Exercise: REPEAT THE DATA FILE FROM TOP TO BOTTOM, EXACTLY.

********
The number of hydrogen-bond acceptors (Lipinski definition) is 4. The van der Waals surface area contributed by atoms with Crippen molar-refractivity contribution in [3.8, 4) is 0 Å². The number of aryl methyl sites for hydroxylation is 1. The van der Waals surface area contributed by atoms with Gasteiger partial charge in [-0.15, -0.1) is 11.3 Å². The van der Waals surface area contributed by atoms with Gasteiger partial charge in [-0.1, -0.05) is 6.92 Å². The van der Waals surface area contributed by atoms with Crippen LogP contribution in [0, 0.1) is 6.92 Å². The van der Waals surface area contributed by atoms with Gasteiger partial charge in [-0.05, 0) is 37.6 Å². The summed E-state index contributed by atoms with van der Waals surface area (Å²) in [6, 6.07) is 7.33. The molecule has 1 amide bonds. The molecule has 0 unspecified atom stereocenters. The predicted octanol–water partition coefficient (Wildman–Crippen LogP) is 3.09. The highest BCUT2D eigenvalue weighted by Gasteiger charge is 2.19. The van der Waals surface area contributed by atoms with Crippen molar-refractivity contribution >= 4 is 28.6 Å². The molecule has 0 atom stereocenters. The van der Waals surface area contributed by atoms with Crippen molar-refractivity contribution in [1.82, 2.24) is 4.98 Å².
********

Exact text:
The number of hydrogen-bond acceptors (Lipinski definition) is 4. The van der Waals surface area contributed by atoms with Crippen molar-refractivity contribution in [3.8, 4) is 0 Å². The number of aryl methyl sites for hydroxylation is 1. The van der Waals surface area contributed by atoms with Gasteiger partial charge in [-0.15, -0.1) is 11.3 Å². The van der Waals surface area contributed by atoms with Gasteiger partial charge in [-0.1, -0.05) is 6.92 Å². The van der Waals surface area contributed by atoms with Crippen LogP contribution in [0, 0.1) is 6.92 Å². The van der Waals surface area contributed by atoms with Gasteiger partial charge in [-0.05, 0) is 37.6 Å². The summed E-state index contributed by atoms with van der Waals surface area (Å²) in [6, 6.07) is 7.33. The molecule has 1 amide bonds. The molecule has 0 unspecified atom stereocenters. The predicted octanol–water partition coefficient (Wildman–Crippen LogP) is 3.09. The highest BCUT2D eigenvalue weighted by Gasteiger charge is 2.19. The van der Waals surface area contributed by atoms with Crippen molar-refractivity contribution >= 4 is 28.6 Å². The molecule has 0 atom stereocenters. The van der Waals surface area contributed by atoms with Crippen molar-refractivity contribution in [1.82, 2.24) is 4.98 Å².